Charlottesville Breaking News
"This is the kind of injury you get when you've been launched or
projected. She's landed on her head."
So testified a forensic pathologist hired by the defense in Eric Abshire's first degree murder trial to offer an alternate theory in the injuries sustained by 27-year-old kindergarten teacher and 1997 Western Albemarle High School grad Justine Swartz Abshire on the night she died in what initially was reported to be a hit-and-run.
"My opinion is that she was standing at the time she was struck by a vehicle," said that pathologist, Dr. Jonathan L. Arden, a former New York City medical examiner who's been a paid legal consultant since 2003. Arden pointed to the fracture in Justine's femur as evidence of the vehicle involvement in her November 2006 death, and claimed none of her injuries appeared consistent with being run over while already prone.
Instead, he testified, her 113 external injuries and numerous additional internal injuries were likely sustained nearly simultaneously as a car struck her in the pelvis and leg region and sent her hurtling through the air. The broken bones and lacerated organs weren't the cause of her death, he asserted. While he agreed with the prosecution's assertion that a neck injury contributed to her death, he disagreed with the state's assessment of how she might have sustained it.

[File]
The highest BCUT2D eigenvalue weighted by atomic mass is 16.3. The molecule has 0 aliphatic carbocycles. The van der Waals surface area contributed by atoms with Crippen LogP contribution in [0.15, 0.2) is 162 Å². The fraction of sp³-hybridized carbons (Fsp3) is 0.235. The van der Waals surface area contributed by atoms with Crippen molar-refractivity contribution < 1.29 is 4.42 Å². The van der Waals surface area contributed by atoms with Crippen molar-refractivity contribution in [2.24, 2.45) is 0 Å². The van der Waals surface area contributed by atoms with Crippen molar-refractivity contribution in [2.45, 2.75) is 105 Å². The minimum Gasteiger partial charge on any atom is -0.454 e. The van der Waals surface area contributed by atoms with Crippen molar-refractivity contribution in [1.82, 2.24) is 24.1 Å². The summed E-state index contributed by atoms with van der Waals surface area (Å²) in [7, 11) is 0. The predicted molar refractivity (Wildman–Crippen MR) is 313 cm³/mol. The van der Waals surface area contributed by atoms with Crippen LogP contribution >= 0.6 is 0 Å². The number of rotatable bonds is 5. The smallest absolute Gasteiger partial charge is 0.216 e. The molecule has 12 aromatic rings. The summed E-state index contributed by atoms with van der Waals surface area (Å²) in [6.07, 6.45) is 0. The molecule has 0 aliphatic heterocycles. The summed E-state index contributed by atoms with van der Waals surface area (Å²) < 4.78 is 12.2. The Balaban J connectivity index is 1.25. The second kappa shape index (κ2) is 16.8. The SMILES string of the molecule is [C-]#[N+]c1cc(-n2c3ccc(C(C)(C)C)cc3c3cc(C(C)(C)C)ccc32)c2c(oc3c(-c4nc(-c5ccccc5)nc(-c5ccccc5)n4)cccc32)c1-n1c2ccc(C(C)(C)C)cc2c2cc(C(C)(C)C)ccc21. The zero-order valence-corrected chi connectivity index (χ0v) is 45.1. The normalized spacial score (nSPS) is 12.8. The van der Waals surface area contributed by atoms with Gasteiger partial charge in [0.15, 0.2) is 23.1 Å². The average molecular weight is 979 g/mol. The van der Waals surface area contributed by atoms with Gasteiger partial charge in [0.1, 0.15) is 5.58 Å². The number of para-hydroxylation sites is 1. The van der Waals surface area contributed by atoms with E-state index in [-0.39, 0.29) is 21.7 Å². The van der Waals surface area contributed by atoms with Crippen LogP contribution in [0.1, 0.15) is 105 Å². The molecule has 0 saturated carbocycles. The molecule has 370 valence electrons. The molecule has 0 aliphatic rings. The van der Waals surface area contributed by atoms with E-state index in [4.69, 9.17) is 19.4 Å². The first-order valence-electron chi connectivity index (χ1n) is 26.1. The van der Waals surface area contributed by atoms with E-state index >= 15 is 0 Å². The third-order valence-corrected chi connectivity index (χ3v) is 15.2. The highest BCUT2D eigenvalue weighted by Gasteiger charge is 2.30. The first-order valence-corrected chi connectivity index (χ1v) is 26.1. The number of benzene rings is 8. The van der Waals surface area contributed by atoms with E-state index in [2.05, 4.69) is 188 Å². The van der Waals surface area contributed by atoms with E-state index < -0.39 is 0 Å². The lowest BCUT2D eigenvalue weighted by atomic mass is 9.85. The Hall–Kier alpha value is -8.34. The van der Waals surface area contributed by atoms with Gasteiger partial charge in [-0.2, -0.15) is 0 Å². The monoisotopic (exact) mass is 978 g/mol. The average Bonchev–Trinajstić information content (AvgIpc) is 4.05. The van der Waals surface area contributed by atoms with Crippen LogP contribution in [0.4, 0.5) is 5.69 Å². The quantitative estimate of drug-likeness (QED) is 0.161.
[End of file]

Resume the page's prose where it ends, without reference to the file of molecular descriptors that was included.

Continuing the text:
"I don't believe strangulation played any role in her death," said Arden. "The mechanism of her death is the ce...
A University Judiciary Committee ruled it did not have jurisdiction over the Cavalier Daily October 18 after it heard the alleged breach of Honor Code confidentiality trial against editor-in-chief Jason Ally.
The case stemmed from a September 12 editorial in which the managing board of the newspaper advised readers that an unidentified columnist had plagiarized material and been turned over to the Honor Committee.
Honor chair Ann Marie McKenzie filed charges against Ally and four other members of the Cav Daily managing board, alleging they'd breached Honor confidentiality in the editorial. She later dropped charges against four of the Cav Daily 5, leaving Ally to face the panel alone.
A Judiciary executive committee ruled September 22 that the case could go forward, despite the newspaper pointing out the UJC's constitution states it “shall not have jurisdiction over the exercise of journalistic and editorial functions by student groups.”
"It's kind of odd to be sure, since that's the same argument we made to the UJC Executive Committee last month, yet they declined to dismiss the case at that time," writes Ally in an email after the three-and-a-half hour trial.
"I'm happy the system worked," says Ho...
Former mayor Blake Caravati appeared in Juvenile and Domestic Relations Court October 21 to face an assault and battery charge on a family member.
Greene Commonwealth's Attorney Ron Morris was brought in as special prosecutor for the brief hearing. Caravati and his wife, Paula, both clad in dark suits, stood before Judge Dwight Johnson, who agreed to a deferred disposition of nine months of counseling and a condition of good behavior because it was the first time Caravati had been charged with domestic assault. After that, the charge may be dismissed.